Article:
Locke and I Want Answers!

You know what I could use right about now? An old-school SCTV parody of Lost, with Catherine O'Hara as Juliet, Andrea Martin as Kate, Eugene Levy as Jack, Rick Moranis as Charlie, Joe Flaherty as Locke, and John Candy as Hurley. But that's not going to happen, so let's review what did. As always, spoilerish stuff ahead.

We meet four new characters this week, the team that's come to "rescue" the Losties—or kill them, depending on who you believe, not to mention the guns and gas masks the "rescuers" are carrying. Each of these seeming misfits comest with his or her own flashback, so those take up most of the hour. It's not that they aren't interesting, and we learn a lot about how the outside world has reacted to the downing of Flight 815, but it leaves the meat of the episode to the last ten minutes. In the interim, the viewer's head spins with new information, a sensation you either enjoy—or find annoying. TVGuide.com falls into the latter group this week, complaining that characters as "smart" as Jack and Kate should have found out the "answer to the $1 million question" earlier in the show. I've watched enough network TV to realize that's not the way it works, but I'm with Locke: I want answers!

Yeah, I know. That's not the way network TV works—especially Lost.

All in all, I enjoyed the ride this week. Here's what we learned:

  • Hurley can see Jacob/Christian's cabin, too, a fact which disturbs Ben and pleases Locke.
  • Somebody went through a lot of expense and trouble to fake a wreck of Flight 815.
  • In the past, there was at least one polar bear wandering the Tunisian desert in a Dharma Initiative collar. (A time travel experiment? Evidence of multiple Dharma locations?)
  • Ben's smart mouth is going to get him killed.
  • Sawyer, of course, has the best line of the night: "Taller? Like a giant?" I also loved his reference to Locke as Heart of Darkness/Apocalypse Now's Colonel Kurtz.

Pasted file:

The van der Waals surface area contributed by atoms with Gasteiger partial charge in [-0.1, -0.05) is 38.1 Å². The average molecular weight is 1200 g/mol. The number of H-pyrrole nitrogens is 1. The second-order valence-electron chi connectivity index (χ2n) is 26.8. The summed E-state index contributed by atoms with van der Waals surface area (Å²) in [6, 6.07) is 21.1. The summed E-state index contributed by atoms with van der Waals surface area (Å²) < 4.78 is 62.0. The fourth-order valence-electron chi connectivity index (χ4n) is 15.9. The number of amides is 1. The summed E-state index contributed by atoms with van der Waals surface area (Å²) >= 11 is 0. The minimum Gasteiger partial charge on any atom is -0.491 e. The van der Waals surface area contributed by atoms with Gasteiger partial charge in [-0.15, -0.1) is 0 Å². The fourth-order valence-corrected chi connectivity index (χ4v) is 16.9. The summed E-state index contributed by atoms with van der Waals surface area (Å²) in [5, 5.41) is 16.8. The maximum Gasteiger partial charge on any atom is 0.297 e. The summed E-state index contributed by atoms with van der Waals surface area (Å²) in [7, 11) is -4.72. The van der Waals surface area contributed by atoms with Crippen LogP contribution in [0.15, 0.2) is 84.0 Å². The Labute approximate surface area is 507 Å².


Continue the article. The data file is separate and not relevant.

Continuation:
• TVGuide.com also complains that Claire isn't mourning enough. Just because she isn't sitting on the beach in a catatonic state for a days on end, a la Rose, doesn't mean she's not grieving. And I, for one, don't need a soap opera storyline about Claire's sorrow.
  • Ah, Naomi. You understood Murphy's law but your boss didn't, and now there's a dysfunctional rescue team running around the island without your guidance (unless you turn out to be one of the undead).
  • Ben's mole on the freighter? Odds are on Michael.


  • Are the rescuers angry relatives of slaughtered members of the Dharma Initiative, unknowingly brought together by the creepy Mr. Abbadon for his own nefarious purpose?
  • Where did the picture of Ben come from? Did he leave the island at some time as an adult—or did someone else carry the photo out?
  • Is anybody watching Eli Stone? Is it as awful as it looks?

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Ed Grabianowski

The presence of a "sort of physicist" named Faraday on the island has lead to my most recent Big Theory. Faraday is basically the father of electromagnetism, and discovered that magnetism bends electromagnetic waves. So here's the theory:

The island has some inherent, immensely powerful magnetic field. So powerful that it bends radio waves, visible light, space (proved by Desmond's inability to leave on his boat) and even time itself. Because time bends around the island, it exists in a sort of "null time" area. The only way to get on or off is to achieve the proper resonance with the magnetic field, probably by using a very specific heading.